I remember the winter it got so cold, the enormous tree in our backyard quite simply snapped one morning. It split with a snap louder than the world, and keeled over onto the power lines one morning before breakfast, while my parents were boiling the kettle for tea. I looked out and saw the split tree as a broken arm. A fixture in my childhood reality cracked and out of joint, the kitchen suddenly dark.
Later that same, bizarre winter, I ran to catch my brother in a game of tag in the garden. It had snowed to more than twice my height and my brother had shoveled trenches through the yard. I remember it as a labyrinth, my brother’s footsteps and laughter somewhere ahead of me. The house, the garden, barely visible in glimpses above the snowline.
We went walking on the lake, which froze nearly solid, and ran through the the withered, immobilized reeds. I remember seeing shriveled apples covered with snow on fruit trees in neighbouring yards on the way home.
I remember learning to ski. My childhood winter and easter vacations filled with skiing trips to remote cabins in the mountains. Oranges, raisins and chocolate in the sun. The pure, rushing sweetness of going downhill in the blinding glare and not being sure you can make it without falling.
I don’t ski much anymore. I want to, but the snow doesn’t stay anymore. The sky is slate-grey and uniform for weeks at a time, and the light I remember from my first winters here is only rarely seen. Sleet occasionally gets us excited, but eventually the slush browns with meltwater and goes away. The branches stay dark and wet all winter before exploding with green weeks early, crushing our hopes for snow with bouquets of snowdrops and lent lilys. My skis are in the cellar. They’ve been there since January of last year.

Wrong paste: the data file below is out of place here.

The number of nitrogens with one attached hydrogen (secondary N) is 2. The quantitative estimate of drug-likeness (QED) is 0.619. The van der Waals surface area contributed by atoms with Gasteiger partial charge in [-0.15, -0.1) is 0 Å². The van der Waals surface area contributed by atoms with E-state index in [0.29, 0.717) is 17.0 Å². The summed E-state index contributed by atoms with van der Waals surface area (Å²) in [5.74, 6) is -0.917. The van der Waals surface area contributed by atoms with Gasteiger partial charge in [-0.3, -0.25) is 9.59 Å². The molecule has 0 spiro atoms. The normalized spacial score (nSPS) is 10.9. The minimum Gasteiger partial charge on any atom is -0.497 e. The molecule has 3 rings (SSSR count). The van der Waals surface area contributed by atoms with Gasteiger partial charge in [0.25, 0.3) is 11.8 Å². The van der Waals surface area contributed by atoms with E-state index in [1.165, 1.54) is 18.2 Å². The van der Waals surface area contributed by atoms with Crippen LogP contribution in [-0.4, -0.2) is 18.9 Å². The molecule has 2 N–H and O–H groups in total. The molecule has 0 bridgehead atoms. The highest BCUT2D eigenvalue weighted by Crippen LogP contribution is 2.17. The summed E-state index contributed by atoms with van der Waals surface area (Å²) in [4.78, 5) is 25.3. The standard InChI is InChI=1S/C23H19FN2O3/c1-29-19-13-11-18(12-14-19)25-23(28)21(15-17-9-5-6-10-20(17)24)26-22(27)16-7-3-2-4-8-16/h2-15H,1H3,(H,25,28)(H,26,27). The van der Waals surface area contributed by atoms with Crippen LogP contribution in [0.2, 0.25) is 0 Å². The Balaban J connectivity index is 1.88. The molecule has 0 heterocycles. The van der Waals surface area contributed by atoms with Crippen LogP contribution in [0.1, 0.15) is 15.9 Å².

An affecting short essay by Zadie Smith was published in the New York Review of Books this week. It shows the author trying to find a way to eulogize the lost seasons of her childhood, now lost to the steady drip, drip of climate change.
There is the scientific and ideological language for what is happening to the weather, but there are hardly any intimate words. Is that surprising? People in mourning tend to use euphemism; likewise the guilty and ashamed. The most melancholy of all the euphemisms: “The new normal.” “It’s the new normal,” I think, as a beloved pear tree, half-drowned, loses its grip on the earth and falls over. The train line to Cornwall washes away—the new normal. We can’t even say the word “abnormal” to each other out loud: it reminds us of what came before. Better to forget what once was normal, the way season followed season, with a temperate charm only the poets appreciated.
It’s amazing the side roads you can will yourself down to avoid the four-lane motorway ahead. England was never as wet as either its famous novels suggest or our American cousins presume. The weather has changed, is changing, and with it so many seemingly small things—quite apart from train tracks and houses, livelihoods and actual lives—are being lost. It was easy to assume, for example, that we would always be able to easily find a hedgehog in some corner of a London garden, pick it up in cupped hands, and unfurl it for our children—or go on a picnic and watch fat bumblebees crawling over the mouth of an open jam jar. Every country has its own version of this local sadness.
It’s a powerful piece. I thought it beautifully articulated something I’ve missed in the unbearably frustrating conversations on climate change. The sense that the conversation is couched in entirely wrong terms. That there is something deeply improper about matter-of-factly discussing the loss of something so great. I listened to a lecture on climate change this morning which was so technically macroeconomic I couldn’t understand it.